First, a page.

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While paper ballots are seen as a good way to prevent election fraud, advocates for the disabled say voting machines are necessary to assure accessibility.

Disabled voters push against the revival of paper ballots

While electronic voting equipment offers the most accessibility to the disabled, paper ballots are the preferred method in this moment of heightened worries about election security. Reconciling the disconnect before the 2020 election is becoming a top priority of disability advocates.

"Between security and accessibility, one is not more important than the other," Michelle Bishop, a voting rights expert at the National Disability Rights Network, told Stateline. "We have to be able to do both if we really want to make democracy work."


Two blind voters and the National Federation of the Blind of Maryland filed a federal lawsuit against the Maryland Board of Elections last month to force the state to make electronic machines the default voting method in the state because that's the only way to prevent the effective political segregation of many disabled people.

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Gov. Gavin Newsom signed a trio of democracy reform bills this week.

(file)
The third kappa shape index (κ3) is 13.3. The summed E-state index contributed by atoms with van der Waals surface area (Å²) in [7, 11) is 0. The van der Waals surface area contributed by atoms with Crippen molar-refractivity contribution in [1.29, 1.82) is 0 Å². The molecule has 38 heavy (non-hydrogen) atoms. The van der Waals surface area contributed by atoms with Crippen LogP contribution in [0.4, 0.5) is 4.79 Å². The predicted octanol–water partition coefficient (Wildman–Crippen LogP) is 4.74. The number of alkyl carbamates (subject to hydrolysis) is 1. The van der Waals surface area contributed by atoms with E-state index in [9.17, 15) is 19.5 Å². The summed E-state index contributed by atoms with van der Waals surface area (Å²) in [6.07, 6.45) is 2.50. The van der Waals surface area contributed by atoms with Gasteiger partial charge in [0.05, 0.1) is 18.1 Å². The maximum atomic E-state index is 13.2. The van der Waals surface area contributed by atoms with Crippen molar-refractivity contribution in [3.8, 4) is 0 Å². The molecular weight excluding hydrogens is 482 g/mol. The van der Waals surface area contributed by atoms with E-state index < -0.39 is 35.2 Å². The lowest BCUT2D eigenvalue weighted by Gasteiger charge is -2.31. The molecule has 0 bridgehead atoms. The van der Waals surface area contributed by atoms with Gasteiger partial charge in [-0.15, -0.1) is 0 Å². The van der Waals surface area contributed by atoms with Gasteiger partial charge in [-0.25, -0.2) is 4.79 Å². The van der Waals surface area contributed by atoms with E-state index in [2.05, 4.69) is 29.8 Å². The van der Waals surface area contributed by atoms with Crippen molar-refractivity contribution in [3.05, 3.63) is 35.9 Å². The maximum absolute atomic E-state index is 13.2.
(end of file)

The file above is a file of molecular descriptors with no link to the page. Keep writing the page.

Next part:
California governor signs three political reform bills

California Gov. Gavin Newsom signed into law on Tuesday three democracy reform bills focused on local redistricting, voting access and campaign contributions.

The first piece of legislation prohibits partisan gerrymandering at the local level by establishing criteria for cities and counties to use when adjusting district boundaries. While California is the largest state to use an independent redistricting commission to draw its congressional and state district maps, local districts did not have the same regulations.

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Gov. Ralph Northam used his executive authority to restore voting rights for felons, noting that Virginia is among the states that permanently strips such rights after a felony conviction.

Virginia governor restores voting rights to over 22,000 felons

More than 22,000 Virginians with felony convictions have regained the right to vote thanks to executive actions taken by Democratic Gov. Ralph Northam since he took office in January 2018, his office announced this week.

In a statement, Northam's office said he has so far restored the civil rights of 22,205 people who had been convicted of felonies and have since completed their sentences. Those civil rights include the right to vote as well as the right to serve on juries, run for public office and become a notary public.

Northam previously announced in February that nearly 11,000 convicted felons had their voting rights restored under his watch.

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